You should seek the expert advice of your urologist and interventional radiologist to further understand your options and expected outcomes.
Our interventional specialist has performed over 5,000 ultrasound and image-guided procedures. While most hydrocele aspirations are done blindly, you can rest assured that your experience will be painless at CVI as the procedure is performed with precision with ultrasound guidance by our specialist.
Can't I just have aspiration to remove the hydrocele fluid?
Aspiration alone will not be sufficient. If your specialist only removes the fluid it will only be a matter of time that the hydrocele will return causing your symptoms again. Sclerotherapy is important as it closes the cavity, preventing the fluid from returning.
Our specialist performs the aspiration first using ultrasound-guidance, which shows precisely the location of the needle so that the testicle does not get punctured minimizing risks. Make sure that the specialists performing this procedure is trained in ultrasound-guided procedures.
Sclerotherapy is a non-surgical treatment for scrotal hydroceles that is safe and effective. There are no stitches, major incisions or downtime. You walk out of the office after the treatment. The success rate of a single hydrocele aspiration and sclerotherapy procedure is 75-84% after one treatment, while avoiding the hospital expense and many other complications of surgery.6,7 Surgical hydrocelectomy by comparison has a similar success rate of 84% in one study.4
Large hydroceles would require multiple treatment sessions. Hydroceles due to tumor, infection, hernia and certain types of hydroceles would not be appropriate candidates for this treatment.
Consultations are available via an online video telehealth platform or in person at one of the offices in Los Angeles, Orange County or San Diego. Why should you choose us? Read here.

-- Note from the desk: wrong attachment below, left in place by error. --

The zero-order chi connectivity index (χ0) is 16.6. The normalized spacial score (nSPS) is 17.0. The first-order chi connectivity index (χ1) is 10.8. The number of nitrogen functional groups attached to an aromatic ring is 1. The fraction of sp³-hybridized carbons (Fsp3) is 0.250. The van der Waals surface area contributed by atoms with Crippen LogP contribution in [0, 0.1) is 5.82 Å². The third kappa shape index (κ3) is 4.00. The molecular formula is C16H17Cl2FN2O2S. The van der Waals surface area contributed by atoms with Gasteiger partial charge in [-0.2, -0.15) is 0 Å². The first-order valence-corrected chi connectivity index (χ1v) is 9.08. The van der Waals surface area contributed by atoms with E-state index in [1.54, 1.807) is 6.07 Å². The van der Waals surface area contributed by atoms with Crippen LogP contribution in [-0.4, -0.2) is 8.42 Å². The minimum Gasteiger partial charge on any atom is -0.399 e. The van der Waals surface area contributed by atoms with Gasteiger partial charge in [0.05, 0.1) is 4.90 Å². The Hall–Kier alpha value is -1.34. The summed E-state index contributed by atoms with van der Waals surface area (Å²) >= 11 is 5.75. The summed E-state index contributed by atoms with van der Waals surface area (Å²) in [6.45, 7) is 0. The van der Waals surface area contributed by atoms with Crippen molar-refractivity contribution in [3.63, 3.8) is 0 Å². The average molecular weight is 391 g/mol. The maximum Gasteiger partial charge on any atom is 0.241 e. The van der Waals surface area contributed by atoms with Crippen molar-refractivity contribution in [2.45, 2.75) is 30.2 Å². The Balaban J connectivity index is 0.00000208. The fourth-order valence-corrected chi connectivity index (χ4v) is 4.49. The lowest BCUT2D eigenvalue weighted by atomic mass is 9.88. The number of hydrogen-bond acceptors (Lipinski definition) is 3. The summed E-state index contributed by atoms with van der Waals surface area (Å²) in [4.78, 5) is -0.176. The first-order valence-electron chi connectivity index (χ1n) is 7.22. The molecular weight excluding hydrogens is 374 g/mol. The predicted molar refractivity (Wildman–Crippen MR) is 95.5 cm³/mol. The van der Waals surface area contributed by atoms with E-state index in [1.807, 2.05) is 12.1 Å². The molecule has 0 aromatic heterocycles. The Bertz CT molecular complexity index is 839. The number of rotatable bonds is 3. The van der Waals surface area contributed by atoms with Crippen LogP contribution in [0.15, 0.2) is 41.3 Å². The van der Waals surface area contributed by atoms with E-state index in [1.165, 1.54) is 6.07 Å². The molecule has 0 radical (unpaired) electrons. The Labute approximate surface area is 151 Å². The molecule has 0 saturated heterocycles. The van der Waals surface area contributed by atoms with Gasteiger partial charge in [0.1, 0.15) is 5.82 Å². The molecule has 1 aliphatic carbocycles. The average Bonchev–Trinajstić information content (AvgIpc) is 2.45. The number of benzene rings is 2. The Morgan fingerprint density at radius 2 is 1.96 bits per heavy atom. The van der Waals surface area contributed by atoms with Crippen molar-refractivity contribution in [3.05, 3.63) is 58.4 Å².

1. Leung ML, Gooding GA and Williams RD: Highresolution sonography of scrotal contents in asymptomatic subjects. AJR Am J Roentgenol 1984; 143: 161.
2. Lord PH: A bloodless operation for the radical cure of idiopathic hydrocele. Br J Surg 1964; 51: 914.
3. Swartz MA, Morgan TM and Krieger JN: Complications of scrotal surgery for benign conditions. Urology 2007; 69: 616.
4. Beiko DT, Kim D and Morales A: Aspiration and sclerotherapy versus hydrocelectomy for treatment of hydroceles. Urology 2003; 61: 708.
5. Moloney GE: Comparison of results of treatment of hydrocele and epididymal cysts by surgery and injection. Br Med J 1975; 3: 478.
6. Levine LA and DeWolf WC: Aspiration and tetracycline sclerotherapy of hydroceles. J Urol 1988; 139: 959.
7. Francis JJ, Levine LA: Aspiration and sclerotherapy: a nonsurgical treatment option for hydroceles. J Urol. 2013 May;189(5):1725-9. doi: 10.1016/j.juro.2012.11.008. Epub 2012 Nov 6.
The above information explains what is involved and the possible risks. It is not meant to be a substitute for informed discussion between you and your doctor, but can act as a starting point for such a discussion.